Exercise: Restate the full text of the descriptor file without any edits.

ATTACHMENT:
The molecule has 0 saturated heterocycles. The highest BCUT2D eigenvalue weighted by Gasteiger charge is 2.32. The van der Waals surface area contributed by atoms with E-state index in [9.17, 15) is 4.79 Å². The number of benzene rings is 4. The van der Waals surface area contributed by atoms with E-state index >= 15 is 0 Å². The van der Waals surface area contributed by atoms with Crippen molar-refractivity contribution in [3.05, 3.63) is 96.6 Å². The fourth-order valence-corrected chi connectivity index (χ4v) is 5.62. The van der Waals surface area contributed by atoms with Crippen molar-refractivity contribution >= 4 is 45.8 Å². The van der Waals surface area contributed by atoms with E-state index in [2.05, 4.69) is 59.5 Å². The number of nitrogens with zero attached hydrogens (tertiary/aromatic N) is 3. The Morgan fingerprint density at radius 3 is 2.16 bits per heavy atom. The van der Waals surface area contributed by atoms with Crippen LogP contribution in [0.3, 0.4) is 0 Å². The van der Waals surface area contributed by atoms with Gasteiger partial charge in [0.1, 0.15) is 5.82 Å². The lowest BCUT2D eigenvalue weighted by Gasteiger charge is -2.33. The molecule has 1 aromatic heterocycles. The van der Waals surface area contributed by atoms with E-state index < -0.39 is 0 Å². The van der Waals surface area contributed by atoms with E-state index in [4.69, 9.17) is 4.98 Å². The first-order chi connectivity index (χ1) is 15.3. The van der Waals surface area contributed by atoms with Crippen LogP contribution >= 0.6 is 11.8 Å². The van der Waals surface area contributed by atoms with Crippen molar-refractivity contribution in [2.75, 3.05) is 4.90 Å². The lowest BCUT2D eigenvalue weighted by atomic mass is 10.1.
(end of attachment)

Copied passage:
The molecule has 0 saturated heterocycles. The highest BCUT2D eigenvalue weighted by Gasteiger charge is 2.32. The van der Waals surface area contributed by atoms with E-state index in [9.17, 15) is 4.79 Å². The number of benzene rings is 4. The van der Waals surface area contributed by atoms with E-state index >= 15 is 0 Å². The van der Waals surface area contributed by atoms with Crippen molar-refractivity contribution in [3.05, 3.63) is 96.6 Å². The fourth-order valence-corrected chi connectivity index (χ4v) is 5.62. The van der Waals surface area contributed by atoms with Crippen molar-refractivity contribution >= 4 is 45.8 Å². The van der Waals surface area contributed by atoms with E-state index in [2.05, 4.69) is 59.5 Å². The number of nitrogens with zero attached hydrogens (tertiary/aromatic N) is 3. The Morgan fingerprint density at radius 3 is 2.16 bits per heavy atom. The van der Waals surface area contributed by atoms with Crippen LogP contribution in [0.3, 0.4) is 0 Å². The van der Waals surface area contributed by atoms with Gasteiger partial charge in [0.1, 0.15) is 5.82 Å². The lowest BCUT2D eigenvalue weighted by Gasteiger charge is -2.33. The molecule has 1 aromatic heterocycles. The van der Waals surface area contributed by atoms with E-state index < -0.39 is 0 Å². The van der Waals surface area contributed by atoms with E-state index in [4.69, 9.17) is 4.98 Å². The first-order chi connectivity index (χ1) is 15.3. The van der Waals surface area contributed by atoms with Crippen LogP contribution >= 0.6 is 11.8 Å². The van der Waals surface area contributed by atoms with Crippen molar-refractivity contribution in [2.75, 3.05) is 4.90 Å². The lowest BCUT2D eigenvalue weighted by atomic mass is 10.1.